This video is the first in a series on keeping a stay at home travel journal because just because we are not traveling these days doesn’t mean that we can’t keep a creative, cool record of our days, especially these crazy days. I want to start by talking about supplies, the tools that I carry with me to work on my illustrated journals, on the road and at home.
When I first discovered illustrated journal keeping I was told that the first, number one rule was – never go anywhere without your portable art kit on you. If you do this, if you are ready to work at any time. I am rarely without my supplies which means I can make pages in coffee shops, dr’s offices, parks, wherever I find myself. So let me introduce you to my portable art studio.
- Waterbrushes (I use Pentel)
- Variety of fineliner pens
- White gel pen
- Bamboo dip pen
- Scissors (mine are Cutter Bee)
- Pencil sharpener
- Portable watercolour kit
- Bag with pockets
Here are the links to some of the items I rely on. Note, I am not paid by any of these companies.
LIHIT Lab bags
Gallo Watercolour kit
Derwent Inktense Sticks
Basically, this is my semi-regular reminder that keeping a journal can change your life. Now more than ever I rely on a handwritten diary to give my life context. It’s partly the virus and the way we live now. Partly my fears and confusion about aging and what I mean to do with what’s left of my life. Partly trying to figure out the best way to use my creative ability to make the world a better place. Identity. Infinity. Vocation. Vision. Regret. To be honest, I don’t see how anybody figures this stuff out – or even makes a stab at it – without a written journal.
These are painful days, and writing out your pain and fear and rage is powerful. It can also be terrifying – some of us are just managing to Hold It All Together by squinching our psychic eyes shut and I understand: admitting this pain (and anger and feelings of helplessness) could be taking a hammer to the dam in our spirits – the one that is holding back despair. Or. It can be a tool. As the earth seems to crumble under you, your writing can be a rope that [read more]
Hello there. Today I have some truly gorgeous downloads of some Tudor queens and other badass female royals to use in your journal pages, collage, or other mixed media work. You need these. Please be inspired by their attitudes and their outfits, then if you like, click for a larger image, copy, and off you go. Let me know what you make with these and as always, just get in touch if you have any [read more]
Please join me for lots of layers, paper scraps, water soluble techniques, blending, smudging, colour, and some tips on composition as we go through the process of creating an art journal page.
My art journal is where I can do anything I want. I don’t have to ask if it will sell or even express my Greatest Creative Vision. It is just for the heck of it and it is a great joy to just play around with bits of whatever. And stuff. Today I am going to explain some of the whys and ways I choose what goes on a page and what comes after that.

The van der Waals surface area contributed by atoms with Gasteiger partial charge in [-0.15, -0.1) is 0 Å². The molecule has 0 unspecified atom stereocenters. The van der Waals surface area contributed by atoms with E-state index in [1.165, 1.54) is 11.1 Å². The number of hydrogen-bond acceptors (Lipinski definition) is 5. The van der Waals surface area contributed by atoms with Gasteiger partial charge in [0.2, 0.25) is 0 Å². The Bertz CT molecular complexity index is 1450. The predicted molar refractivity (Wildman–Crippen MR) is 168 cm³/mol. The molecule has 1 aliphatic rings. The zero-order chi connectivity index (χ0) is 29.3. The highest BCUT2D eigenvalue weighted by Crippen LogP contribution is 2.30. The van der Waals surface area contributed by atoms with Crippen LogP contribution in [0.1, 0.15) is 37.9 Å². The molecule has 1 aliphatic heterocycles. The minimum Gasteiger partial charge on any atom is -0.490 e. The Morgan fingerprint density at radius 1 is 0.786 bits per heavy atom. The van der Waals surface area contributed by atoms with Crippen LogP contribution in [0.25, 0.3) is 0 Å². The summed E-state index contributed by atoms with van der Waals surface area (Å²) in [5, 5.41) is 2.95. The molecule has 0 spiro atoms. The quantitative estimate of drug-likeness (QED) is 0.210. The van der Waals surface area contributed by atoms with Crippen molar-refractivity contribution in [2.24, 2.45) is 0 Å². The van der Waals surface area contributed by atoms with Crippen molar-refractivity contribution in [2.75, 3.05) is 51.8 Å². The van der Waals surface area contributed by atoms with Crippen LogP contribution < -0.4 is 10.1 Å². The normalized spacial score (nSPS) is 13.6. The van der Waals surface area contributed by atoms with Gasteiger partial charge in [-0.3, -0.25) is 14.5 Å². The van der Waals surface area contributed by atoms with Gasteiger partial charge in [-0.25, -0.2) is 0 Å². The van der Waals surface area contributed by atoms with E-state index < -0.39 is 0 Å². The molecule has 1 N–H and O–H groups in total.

While almost everything on this page is from the scrap pile, I do use Derwent Chunky Graphite Sticks to pull it together at the end. (I use these A LOT.) You can find them here:
I also use a Caran d’Ache Technalo watersoluble graphite pencil. See them here:
Please subscribe to my online newsletter (on any blog page here) to receive a twice monthly missive with free tutorials, downloads, pep talks, and other whatnot in your inbox. Feel free to leave me a comment or let me know if you have any questions I [read more]
Recently I showed some mark making techniques for our art journal pages and mixed media work and to make it clearer and easier, I used misters to deliver the ink without explaining about them and a lot of you said, hey wait, what is a mister anyway? Basically it is nothing more than a small spray bottle. When filled with pigment, it is a versatile tool for getting your colour into your mixed media and art journal projects. I keep several with a variety of colours and intensities both for starting and for embellishing pages. This video should make things clearer.
You can buy them premade or you can make your own, and in that way choose your palette. Ranger has a line of mini-misters. They are in most craft stores and you can also order them online here and also here. Another (and cheaper) option is to just use spray bottles, the size used for getting your liquids past airline security. You find at any supermarket, online, in Poundland or the Dollar Store, or in any chemist or big box store. They are inexpensive and should last for ages.